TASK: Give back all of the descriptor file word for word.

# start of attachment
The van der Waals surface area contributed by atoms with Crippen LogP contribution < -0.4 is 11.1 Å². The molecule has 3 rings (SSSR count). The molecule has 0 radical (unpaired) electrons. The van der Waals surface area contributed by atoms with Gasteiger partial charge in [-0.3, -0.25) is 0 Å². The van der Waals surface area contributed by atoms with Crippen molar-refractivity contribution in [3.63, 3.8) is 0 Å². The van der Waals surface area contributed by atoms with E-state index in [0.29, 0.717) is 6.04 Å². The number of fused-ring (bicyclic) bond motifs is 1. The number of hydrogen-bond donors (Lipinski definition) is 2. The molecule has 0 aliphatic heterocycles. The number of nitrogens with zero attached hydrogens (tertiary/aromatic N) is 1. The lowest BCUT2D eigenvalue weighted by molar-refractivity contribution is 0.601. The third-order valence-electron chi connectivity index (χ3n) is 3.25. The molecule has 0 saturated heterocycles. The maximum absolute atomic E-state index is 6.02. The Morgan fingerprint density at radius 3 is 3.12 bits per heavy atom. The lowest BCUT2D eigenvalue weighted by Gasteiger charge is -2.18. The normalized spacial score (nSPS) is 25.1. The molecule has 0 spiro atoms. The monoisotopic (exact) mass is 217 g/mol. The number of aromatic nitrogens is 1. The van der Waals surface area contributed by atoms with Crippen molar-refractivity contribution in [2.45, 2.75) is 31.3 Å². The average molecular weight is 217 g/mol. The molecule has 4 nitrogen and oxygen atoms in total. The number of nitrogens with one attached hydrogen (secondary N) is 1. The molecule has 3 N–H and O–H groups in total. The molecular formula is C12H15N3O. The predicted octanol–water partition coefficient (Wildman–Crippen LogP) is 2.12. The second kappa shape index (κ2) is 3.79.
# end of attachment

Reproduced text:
The van der Waals surface area contributed by atoms with Crippen LogP contribution < -0.4 is 11.1 Å². The molecule has 3 rings (SSSR count). The molecule has 0 radical (unpaired) electrons. The van der Waals surface area contributed by atoms with Gasteiger partial charge in [-0.3, -0.25) is 0 Å². The van der Waals surface area contributed by atoms with Crippen molar-refractivity contribution in [3.63, 3.8) is 0 Å². The van der Waals surface area contributed by atoms with E-state index in [0.29, 0.717) is 6.04 Å². The number of fused-ring (bicyclic) bond motifs is 1. The number of hydrogen-bond donors (Lipinski definition) is 2. The molecule has 0 aliphatic heterocycles. The number of nitrogens with zero attached hydrogens (tertiary/aromatic N) is 1. The lowest BCUT2D eigenvalue weighted by molar-refractivity contribution is 0.601. The third-order valence-electron chi connectivity index (χ3n) is 3.25. The molecule has 0 saturated heterocycles. The maximum absolute atomic E-state index is 6.02. The Morgan fingerprint density at radius 3 is 3.12 bits per heavy atom. The lowest BCUT2D eigenvalue weighted by Gasteiger charge is -2.18. The normalized spacial score (nSPS) is 25.1. The molecule has 0 spiro atoms. The monoisotopic (exact) mass is 217 g/mol. The number of aromatic nitrogens is 1. The van der Waals surface area contributed by atoms with Crippen molar-refractivity contribution in [2.45, 2.75) is 31.3 Å². The average molecular weight is 217 g/mol. The molecule has 4 nitrogen and oxygen atoms in total. The number of nitrogens with one attached hydrogen (secondary N) is 1. The molecule has 3 N–H and O–H groups in total. The molecular formula is C12H15N3O. The predicted octanol–water partition coefficient (Wildman–Crippen LogP) is 2.12. The second kappa shape index (κ2) is 3.79.